Peter Thiel is turning out to be a very, very original thinker. In today’s New York Times David Brooks mentions a lecture he gave at Stanford on starting up a company. Thiel’s main point is subtle and incredibly interesting: he says that people are confused when they think capitalism is about competition. In fact, with perfect competition there is no profit and you are forced to reinvest all the money you make to stay in place. Capitalism is about doing something in a large market where there is very little competition, and thus making huge profits. And then he adds that this is a consequence of many people confusing what is hard with what is valuable. There is so much sheer insight in these lecture notes that Blake Masters have put up that there is no excuse not to read them. Favorite quotes below:

The usual narrative is that capitalism and perfect competition are synonyms. No one is a monopoly. Firms compete and profits are competed away. But that’s a curious narrative. A better one frames capitalism and perfect competition as opposites; capitalism is about the accumulation of capital, whereas the world of perfect competition is one in which you can’t make any money.

On value and difficulty as a proxy for value

Intense competition makes things hard because you just beat heads with other people. The intensity of competition becomes a proxy for value. But value is a different question entirely. And to the extent it’s not there, you’re competing just for the sake of competition. Henry Kissinger’s anti-academic line aptly describes the conflation of difficulty and value: in academia at least, the battles are so fierce because the stakes are so small.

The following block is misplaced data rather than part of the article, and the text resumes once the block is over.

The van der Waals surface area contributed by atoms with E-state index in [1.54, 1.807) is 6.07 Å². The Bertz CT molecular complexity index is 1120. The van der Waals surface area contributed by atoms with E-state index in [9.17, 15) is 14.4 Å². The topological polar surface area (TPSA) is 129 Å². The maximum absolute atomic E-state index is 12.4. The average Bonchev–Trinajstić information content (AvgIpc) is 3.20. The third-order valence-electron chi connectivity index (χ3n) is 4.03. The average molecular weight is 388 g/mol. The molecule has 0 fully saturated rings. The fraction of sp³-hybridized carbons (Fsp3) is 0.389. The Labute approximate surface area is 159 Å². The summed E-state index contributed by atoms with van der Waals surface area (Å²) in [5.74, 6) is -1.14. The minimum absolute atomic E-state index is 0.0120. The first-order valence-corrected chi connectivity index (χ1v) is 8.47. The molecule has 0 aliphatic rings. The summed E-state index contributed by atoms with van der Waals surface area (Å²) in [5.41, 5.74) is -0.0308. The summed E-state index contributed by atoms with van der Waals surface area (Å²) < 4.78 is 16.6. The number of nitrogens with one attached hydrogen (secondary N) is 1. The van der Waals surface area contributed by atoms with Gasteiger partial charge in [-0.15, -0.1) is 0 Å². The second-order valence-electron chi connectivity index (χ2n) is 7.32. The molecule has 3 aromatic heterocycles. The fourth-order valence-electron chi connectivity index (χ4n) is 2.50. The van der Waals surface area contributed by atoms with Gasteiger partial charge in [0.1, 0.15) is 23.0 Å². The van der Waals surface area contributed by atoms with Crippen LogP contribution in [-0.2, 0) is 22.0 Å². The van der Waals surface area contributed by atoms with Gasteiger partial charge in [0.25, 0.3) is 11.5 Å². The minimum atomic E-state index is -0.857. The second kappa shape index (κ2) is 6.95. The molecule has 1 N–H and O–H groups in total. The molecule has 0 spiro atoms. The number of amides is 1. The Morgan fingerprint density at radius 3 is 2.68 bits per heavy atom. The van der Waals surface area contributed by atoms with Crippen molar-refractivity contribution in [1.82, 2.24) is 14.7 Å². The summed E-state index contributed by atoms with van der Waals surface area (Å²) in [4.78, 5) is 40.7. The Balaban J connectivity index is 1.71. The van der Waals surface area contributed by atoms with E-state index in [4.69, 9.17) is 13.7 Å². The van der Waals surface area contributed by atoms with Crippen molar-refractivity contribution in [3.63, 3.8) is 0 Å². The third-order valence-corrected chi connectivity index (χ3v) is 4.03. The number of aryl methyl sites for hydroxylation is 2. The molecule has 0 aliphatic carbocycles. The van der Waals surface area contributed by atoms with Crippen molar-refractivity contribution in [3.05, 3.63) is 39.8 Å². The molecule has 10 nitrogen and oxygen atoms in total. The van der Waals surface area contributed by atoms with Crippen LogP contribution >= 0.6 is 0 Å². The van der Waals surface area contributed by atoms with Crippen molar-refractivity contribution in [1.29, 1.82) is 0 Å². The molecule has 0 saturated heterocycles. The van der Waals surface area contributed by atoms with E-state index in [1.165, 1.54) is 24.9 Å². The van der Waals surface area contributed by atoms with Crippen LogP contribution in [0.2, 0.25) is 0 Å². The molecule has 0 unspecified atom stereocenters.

That seems true, but it also seems odd. If the stakes are so small, why don’t people stop fighting so hard and do something else instead? We can only speculate. Maybe those people just don’t know how to tell what’s valuable. Maybe all they can understand is the difficulty proxy. Maybe they’ve bought into the romanticization of competition. But it’s important to ask at what point it makes sense to get away from competition and shift your life trajectory towards monopoly.

On why life is not war

The perfect illustration of competition writ large is war. Everyone just kills everyone. There are always rationalizations for war. Often it’s been romanticized, though perhaps not so much anymore. But it makes sense: if life really is war, you should spend all your time either getting ready for it or doing it. That’s the Harvard mindset.

But what if life isn’t just war? Perhaps there’s more to it than that. Maybe you should sometimes run away. Maybe you should sheath the sword and figure out something else to do. Maybe “life is war” is just a strange lie we’re told, and competition isn’t actually as good as we assume it is.

On AI:

Artificial Intelligence is probably an underrated field. People are burned out on it, largely because it has been overrated and overstated for many decades. Few people think AI is or will soon be real at this point. But progress is increasingly relentless. AI performance in chess is increasing. Computers will probably beat humans in Go in 4 or 5 years. AI is probably a good place to look on the tech frontier. The challenge is that no one knows how far it will go.

The fascinating thing with Thiel’s argument is that it contains a tip on how to live your life as well on how to start your business. And maybe the trick is not viewing your life as very different from an investment in a startup. And realizing that life is not war, difficulty is not a good proxy for value and competition is opposed to capitalism.